My friends, family and boyfriend all say that I’m a writer. Even when introducing me to new people, they sometimes introduce me as a writer. Of course, I take it as a wonderful compliment, but in my head, I’m shouting, “No, no, I’m not really a writer!” Why do I feel like I’m not a “real” writer, though? Is it because I don’t get paid to write? Because I’m not a well-known writer? Because no one has pointed me out in public as the girl who writes? For me, all of these are reasons that I don’t see myself as a real creator. But why? Why should money and fame be the deciding factors for my validity as a creator and a writer?
In my opinion, American society and culture are to blame. We put so much emphasis on success, but we never truly define success. The only real understanding we have of success comes from what we see in the media: celebrities, wealth and people of power. Money equals success. Fame equals success. Money and fame are our validation, our proof that we’re successful. So what happens when we do what makes us happy even if we don’t get paid for it? What happens when we pour our hearts and souls into what we love and don’t expect anything in return? What happens when our only form of payment is a thank-you from one of our readers?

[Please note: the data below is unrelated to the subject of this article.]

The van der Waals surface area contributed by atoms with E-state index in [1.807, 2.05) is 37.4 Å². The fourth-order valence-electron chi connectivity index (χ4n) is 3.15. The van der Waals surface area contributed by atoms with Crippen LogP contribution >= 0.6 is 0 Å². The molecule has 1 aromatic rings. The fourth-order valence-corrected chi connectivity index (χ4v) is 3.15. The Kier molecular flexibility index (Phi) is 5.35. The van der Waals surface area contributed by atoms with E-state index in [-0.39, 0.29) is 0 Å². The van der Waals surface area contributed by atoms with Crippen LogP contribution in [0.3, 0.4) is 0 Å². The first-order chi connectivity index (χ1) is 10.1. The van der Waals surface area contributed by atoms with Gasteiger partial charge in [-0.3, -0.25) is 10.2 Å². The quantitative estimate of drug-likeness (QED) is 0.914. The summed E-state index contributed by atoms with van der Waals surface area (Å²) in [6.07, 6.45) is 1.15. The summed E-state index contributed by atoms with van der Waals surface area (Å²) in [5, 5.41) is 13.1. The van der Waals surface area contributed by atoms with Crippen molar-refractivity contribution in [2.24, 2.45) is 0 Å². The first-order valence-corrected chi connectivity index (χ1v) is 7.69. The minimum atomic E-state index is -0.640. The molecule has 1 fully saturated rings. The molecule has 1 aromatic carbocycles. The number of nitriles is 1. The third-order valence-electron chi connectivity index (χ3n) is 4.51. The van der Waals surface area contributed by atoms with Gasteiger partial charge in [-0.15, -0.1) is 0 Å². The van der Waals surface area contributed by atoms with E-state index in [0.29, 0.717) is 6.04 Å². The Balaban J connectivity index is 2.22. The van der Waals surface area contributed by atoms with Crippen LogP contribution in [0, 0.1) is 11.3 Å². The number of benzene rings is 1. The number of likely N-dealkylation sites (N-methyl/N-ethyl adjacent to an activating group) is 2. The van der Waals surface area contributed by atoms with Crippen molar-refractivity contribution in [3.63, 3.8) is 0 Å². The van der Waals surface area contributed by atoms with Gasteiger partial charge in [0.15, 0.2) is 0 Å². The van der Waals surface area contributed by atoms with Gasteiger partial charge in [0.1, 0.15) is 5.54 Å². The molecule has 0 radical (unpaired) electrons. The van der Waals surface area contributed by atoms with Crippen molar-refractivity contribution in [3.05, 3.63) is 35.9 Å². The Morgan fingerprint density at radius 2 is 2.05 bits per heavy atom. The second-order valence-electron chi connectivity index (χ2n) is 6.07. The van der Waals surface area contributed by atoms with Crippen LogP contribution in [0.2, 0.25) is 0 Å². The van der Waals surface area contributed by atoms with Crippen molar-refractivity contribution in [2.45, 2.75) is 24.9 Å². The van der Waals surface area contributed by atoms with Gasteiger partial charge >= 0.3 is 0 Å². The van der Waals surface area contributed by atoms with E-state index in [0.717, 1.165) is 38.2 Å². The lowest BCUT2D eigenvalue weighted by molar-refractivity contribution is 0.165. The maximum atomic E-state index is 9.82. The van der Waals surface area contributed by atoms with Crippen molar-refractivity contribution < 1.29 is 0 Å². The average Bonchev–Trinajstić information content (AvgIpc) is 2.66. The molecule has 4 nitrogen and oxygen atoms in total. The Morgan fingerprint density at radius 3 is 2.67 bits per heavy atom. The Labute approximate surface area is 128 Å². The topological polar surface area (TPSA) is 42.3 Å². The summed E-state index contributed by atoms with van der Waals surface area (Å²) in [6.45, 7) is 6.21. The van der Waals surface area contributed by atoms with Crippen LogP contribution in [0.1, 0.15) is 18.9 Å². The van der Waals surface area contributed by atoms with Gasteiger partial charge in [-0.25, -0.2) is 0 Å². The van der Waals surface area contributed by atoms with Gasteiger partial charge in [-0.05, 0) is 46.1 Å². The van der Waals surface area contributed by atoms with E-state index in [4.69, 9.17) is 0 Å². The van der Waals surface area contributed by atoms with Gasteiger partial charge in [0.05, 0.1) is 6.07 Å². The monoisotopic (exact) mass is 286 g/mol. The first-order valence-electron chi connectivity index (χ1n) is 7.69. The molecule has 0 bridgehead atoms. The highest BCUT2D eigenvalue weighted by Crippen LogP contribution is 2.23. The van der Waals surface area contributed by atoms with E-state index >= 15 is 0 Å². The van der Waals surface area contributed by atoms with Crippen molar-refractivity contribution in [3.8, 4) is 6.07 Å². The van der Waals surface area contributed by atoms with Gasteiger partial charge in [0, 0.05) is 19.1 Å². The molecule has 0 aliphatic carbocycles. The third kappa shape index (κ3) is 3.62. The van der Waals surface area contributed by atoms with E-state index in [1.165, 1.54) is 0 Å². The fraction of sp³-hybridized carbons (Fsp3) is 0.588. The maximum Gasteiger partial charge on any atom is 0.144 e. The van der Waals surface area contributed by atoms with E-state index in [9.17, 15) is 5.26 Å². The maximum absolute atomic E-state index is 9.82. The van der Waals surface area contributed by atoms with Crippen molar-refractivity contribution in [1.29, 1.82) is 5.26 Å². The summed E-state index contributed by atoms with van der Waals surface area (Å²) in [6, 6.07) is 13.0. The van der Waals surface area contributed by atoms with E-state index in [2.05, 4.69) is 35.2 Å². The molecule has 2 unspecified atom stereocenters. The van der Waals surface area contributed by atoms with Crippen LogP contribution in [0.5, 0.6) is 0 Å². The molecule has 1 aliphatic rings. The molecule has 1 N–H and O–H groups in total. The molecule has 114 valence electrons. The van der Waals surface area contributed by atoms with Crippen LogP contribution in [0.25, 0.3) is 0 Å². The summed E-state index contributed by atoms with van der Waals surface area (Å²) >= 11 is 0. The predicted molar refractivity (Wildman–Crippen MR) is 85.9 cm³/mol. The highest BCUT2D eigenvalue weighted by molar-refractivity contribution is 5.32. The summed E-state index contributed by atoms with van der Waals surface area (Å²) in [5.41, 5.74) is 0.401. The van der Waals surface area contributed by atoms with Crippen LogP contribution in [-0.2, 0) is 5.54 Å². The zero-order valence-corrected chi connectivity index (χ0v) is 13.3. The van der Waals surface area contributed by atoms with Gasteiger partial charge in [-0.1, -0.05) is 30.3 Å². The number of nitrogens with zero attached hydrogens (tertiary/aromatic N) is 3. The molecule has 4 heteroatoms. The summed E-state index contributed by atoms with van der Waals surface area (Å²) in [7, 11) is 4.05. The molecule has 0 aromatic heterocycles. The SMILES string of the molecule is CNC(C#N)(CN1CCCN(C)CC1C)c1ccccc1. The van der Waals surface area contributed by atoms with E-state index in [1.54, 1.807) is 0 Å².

In all honesty, happiness should equal success. I mean, sure, we all need money to survive, but does survival equal success? On a basic level, yes, but there’s so much more to life than surviving. Success doesn’t just come from making it through another day. (That’s not to say that you shouldn’t be proud of that.) Success comes from whatever we decide it comes from! For me, being able to share my thoughts with the world in an attempt to help others makes me happy, and as long as I'm able to keep doing what makes me happy, I'll always see myself as successful. While I do feel lost or stuck at times, I'm always lifted up by the supportive people in my life. If I'm lucky, a Facebook friend or Instagram follower will thank me for the things that I create and offer to the world. Those times are the best because they let me know that what I'm doing is making a difference. Even if I'm only able to reach and help a few people, that's enough for me to feel validated and successful.
Even though I don't get paid to write, I'm still successful. I may be an unpaid creator, but I love what I do. Doing something for free doesn't mean that it isn't valid, it just means that that thing is more important than any amount of money.